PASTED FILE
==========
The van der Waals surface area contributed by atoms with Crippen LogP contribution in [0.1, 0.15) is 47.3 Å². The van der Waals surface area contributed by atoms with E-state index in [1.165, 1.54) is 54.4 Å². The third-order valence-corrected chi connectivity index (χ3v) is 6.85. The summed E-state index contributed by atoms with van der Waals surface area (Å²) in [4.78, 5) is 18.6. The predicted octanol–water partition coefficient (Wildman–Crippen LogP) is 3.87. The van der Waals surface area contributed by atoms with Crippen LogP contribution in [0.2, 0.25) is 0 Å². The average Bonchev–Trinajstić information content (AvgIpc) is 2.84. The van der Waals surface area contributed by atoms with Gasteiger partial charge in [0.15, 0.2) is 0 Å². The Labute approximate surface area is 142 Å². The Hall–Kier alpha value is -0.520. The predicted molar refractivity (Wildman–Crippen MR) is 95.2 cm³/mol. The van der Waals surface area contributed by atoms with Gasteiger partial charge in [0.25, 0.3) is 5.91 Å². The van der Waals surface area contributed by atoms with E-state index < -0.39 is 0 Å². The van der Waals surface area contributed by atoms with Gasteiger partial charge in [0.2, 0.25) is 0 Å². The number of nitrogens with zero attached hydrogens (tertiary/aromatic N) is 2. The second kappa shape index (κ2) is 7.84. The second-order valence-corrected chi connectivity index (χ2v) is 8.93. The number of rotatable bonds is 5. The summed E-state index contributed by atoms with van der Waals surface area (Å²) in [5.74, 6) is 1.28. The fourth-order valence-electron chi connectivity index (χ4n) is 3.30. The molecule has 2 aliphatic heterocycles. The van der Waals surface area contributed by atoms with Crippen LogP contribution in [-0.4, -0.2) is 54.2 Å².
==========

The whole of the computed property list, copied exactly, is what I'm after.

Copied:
The van der Waals surface area contributed by atoms with Crippen LogP contribution in [0.1, 0.15) is 47.3 Å². The van der Waals surface area contributed by atoms with E-state index in [1.165, 1.54) is 54.4 Å². The third-order valence-corrected chi connectivity index (χ3v) is 6.85. The summed E-state index contributed by atoms with van der Waals surface area (Å²) in [4.78, 5) is 18.6. The predicted octanol–water partition coefficient (Wildman–Crippen LogP) is 3.87. The van der Waals surface area contributed by atoms with Crippen LogP contribution in [0.2, 0.25) is 0 Å². The average Bonchev–Trinajstić information content (AvgIpc) is 2.84. The van der Waals surface area contributed by atoms with Gasteiger partial charge in [0.15, 0.2) is 0 Å². The Labute approximate surface area is 142 Å². The Hall–Kier alpha value is -0.520. The predicted molar refractivity (Wildman–Crippen MR) is 95.2 cm³/mol. The van der Waals surface area contributed by atoms with Gasteiger partial charge in [0.25, 0.3) is 5.91 Å². The van der Waals surface area contributed by atoms with E-state index < -0.39 is 0 Å². The van der Waals surface area contributed by atoms with Gasteiger partial charge in [0.2, 0.25) is 0 Å². The number of nitrogens with zero attached hydrogens (tertiary/aromatic N) is 2. The second kappa shape index (κ2) is 7.84. The second-order valence-corrected chi connectivity index (χ2v) is 8.93. The number of rotatable bonds is 5. The summed E-state index contributed by atoms with van der Waals surface area (Å²) in [5.74, 6) is 1.28. The fourth-order valence-electron chi connectivity index (χ4n) is 3.30. The molecule has 2 aliphatic heterocycles. The van der Waals surface area contributed by atoms with Crippen LogP contribution in [-0.4, -0.2) is 54.2 Å².